Snackable TV has closed its Sydney office following mass redundancies and resignations at the media company.
In the most recent redundancies last week, the publisher, which rivals the likes of Pedestrian and Junkee Media, made its remaining three full-time staff redundant as plans to move its operations to Byron Bay commenced.
The news comes as questions have been raised over Snackable TV’s $300,000 government startup loan, which was awarded to the company in February to expand its team to 50 full-time staff within the next three years.
The loan was granted five months after the official launch of Snackable TV, which produces short-form TV content aimed at 13 to 30-year-olds and is owned by Kontented.
Sources raised concerns to AdNews about where the loan money was spent, as there have been no new hires made in the past three months and there were multiple cuts made throughout 2017.
However, founder Kate Edwards stated business has already “dutifully repaid” the loan to Jobs of News South Wales, in light of the business move.
Jobs for News South Wales tells AdNews it monitors its loans and grants and they are set against “strict eligibility requirements and milestones”, but couldn’t comment specifically on Snackable TV.
Staff were told last week by co-founder, and Edwards' husband, Shae Constantine, that Snackable TV’s business “wasn’t working” and the office would relocate to Byron Bay, where Edwards and Constantine live.
AdNews understands that only three full-time staff were employed at the company at the time of the last redundancies. In April, Snackable TV founder Edwards told Smart Company it had a team of 15, up five members from December 2016.
Edwards declined to comment on how many staff were impacted by the redundancies, but issued a statement to AdNews:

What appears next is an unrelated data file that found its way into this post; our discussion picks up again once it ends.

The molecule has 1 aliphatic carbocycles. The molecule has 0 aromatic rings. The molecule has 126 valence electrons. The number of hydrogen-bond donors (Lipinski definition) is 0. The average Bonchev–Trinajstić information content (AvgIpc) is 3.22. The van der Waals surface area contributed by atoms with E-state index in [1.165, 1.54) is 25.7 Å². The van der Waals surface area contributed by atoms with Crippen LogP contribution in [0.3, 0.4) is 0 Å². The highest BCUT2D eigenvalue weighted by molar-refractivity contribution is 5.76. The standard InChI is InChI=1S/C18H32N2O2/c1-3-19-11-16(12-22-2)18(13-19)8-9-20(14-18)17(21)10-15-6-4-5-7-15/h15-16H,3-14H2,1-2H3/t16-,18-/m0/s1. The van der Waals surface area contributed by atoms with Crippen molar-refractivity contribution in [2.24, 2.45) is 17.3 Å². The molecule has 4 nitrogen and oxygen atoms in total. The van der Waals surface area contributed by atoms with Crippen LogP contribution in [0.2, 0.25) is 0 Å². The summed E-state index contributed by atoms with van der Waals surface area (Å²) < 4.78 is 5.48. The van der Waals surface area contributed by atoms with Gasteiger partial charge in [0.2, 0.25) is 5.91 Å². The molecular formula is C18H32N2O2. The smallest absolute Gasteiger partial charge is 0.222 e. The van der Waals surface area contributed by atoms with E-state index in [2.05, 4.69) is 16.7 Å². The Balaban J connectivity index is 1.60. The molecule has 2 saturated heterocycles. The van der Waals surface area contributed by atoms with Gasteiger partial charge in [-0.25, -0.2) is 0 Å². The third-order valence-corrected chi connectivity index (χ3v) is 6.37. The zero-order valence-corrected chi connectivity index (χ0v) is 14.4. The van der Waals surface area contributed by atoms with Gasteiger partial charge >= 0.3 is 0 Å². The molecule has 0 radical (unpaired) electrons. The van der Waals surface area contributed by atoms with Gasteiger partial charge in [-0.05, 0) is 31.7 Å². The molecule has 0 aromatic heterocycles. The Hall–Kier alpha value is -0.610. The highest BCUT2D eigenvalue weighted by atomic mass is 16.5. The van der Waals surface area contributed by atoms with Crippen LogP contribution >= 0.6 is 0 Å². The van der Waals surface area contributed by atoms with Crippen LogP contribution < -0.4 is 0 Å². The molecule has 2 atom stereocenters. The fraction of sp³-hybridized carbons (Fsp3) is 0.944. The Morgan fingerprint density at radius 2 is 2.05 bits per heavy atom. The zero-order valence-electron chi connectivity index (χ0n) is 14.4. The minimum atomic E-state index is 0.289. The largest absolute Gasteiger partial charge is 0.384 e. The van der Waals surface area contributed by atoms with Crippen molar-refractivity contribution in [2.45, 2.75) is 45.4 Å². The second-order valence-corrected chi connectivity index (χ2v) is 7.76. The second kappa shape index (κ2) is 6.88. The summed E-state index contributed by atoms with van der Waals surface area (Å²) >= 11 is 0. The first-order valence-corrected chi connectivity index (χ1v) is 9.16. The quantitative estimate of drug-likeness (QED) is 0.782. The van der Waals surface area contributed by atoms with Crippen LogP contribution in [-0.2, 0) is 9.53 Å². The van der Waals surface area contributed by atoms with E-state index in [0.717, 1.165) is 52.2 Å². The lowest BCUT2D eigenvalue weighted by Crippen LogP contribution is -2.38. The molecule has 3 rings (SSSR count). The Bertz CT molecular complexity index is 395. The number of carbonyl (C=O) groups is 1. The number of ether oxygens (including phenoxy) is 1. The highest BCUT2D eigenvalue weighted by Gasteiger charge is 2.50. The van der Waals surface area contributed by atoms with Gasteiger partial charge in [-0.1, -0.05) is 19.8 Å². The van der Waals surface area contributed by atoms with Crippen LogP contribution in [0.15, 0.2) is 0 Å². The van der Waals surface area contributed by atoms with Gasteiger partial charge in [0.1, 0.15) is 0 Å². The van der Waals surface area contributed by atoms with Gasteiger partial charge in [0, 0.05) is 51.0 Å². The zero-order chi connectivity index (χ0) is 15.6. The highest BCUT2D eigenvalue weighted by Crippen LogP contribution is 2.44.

"We are relocating the operations of Snackable TV to the Northern Rivers region of NSW based at Byron Bay.
“We still have our contract and freelance crew, producers, directors and senior client service administrators in Sydney and Melbourne. We will be hiring staff to fill roles in the Northern Rivers of NSW.
“We will also be looking to expand a crew into Brisbane/Gold Coast. Byron Bay was recently voted the creative capital of Australia and we’re looking forward to what the region has to offer our metro city based clients and regional clients alike.”
Kate Edwards and Shae Constantine own agencies Kontented, Snackable TV and Fostered
Staff woes and Tropfest past
AdNews has also been informed of management clashes at the company which led to the resignation of up to 10 staff in 2017. It's thought some staff are in legal disputes with Kontented, seeking “unpaid” commission and payouts.
AdNews put this to Edwards and she responded saying: "Any staff that have had their employment relationship changed with Kontented have had so done in accordance with the law, full redundancies were remitted to any Sydney office staff affected by our move including full benefits."
There have also been allegations of bullying from several former employees. AdNews has viewed formal documents that have been sent to Edwards and Constantine outlining concerns over bullying in the workplace.
Edwards refutes these allegations, adding she believes someone is on a "witch hunt" and the allegations are coming from one staff member who was fired for misconduct. She did not comment further when AdNews informed her the allegations have come from four ex staff.
Sources also approached AdNews with allegations that Edwards plans to bankrupt Kontented as a way of escaping the ongoing legal conflict. Edwards firmly denied this allegation.
"Kontented and Snackable TV are not sister businesses they are the one company. So it's rather impossible for one to do any such thing financially to the other – they are one and the same," Edwards said.
Constantine and Edwards have owned several businesses, including entertainment agency Intersection, which was linked to the cancellation of film festival Tropfest back in 2015.
The duo launched Intersection back in 2014 and quickly won the Tropfest account. Soon after, Tropfest was cancelled and in an article in The Guardian its founder blamed the downfall on “irresponsible management” of the festival by Intersection and noted a discrepancy of six figures.
At the time, Constantine made a statement on Facebook, which was later removed, that said the agency quit Tropfest in 2014 over a dispute around unpaid invoices.
Last year, Intersection was folded into Edwards and Constantine’s other agency, Fostered.
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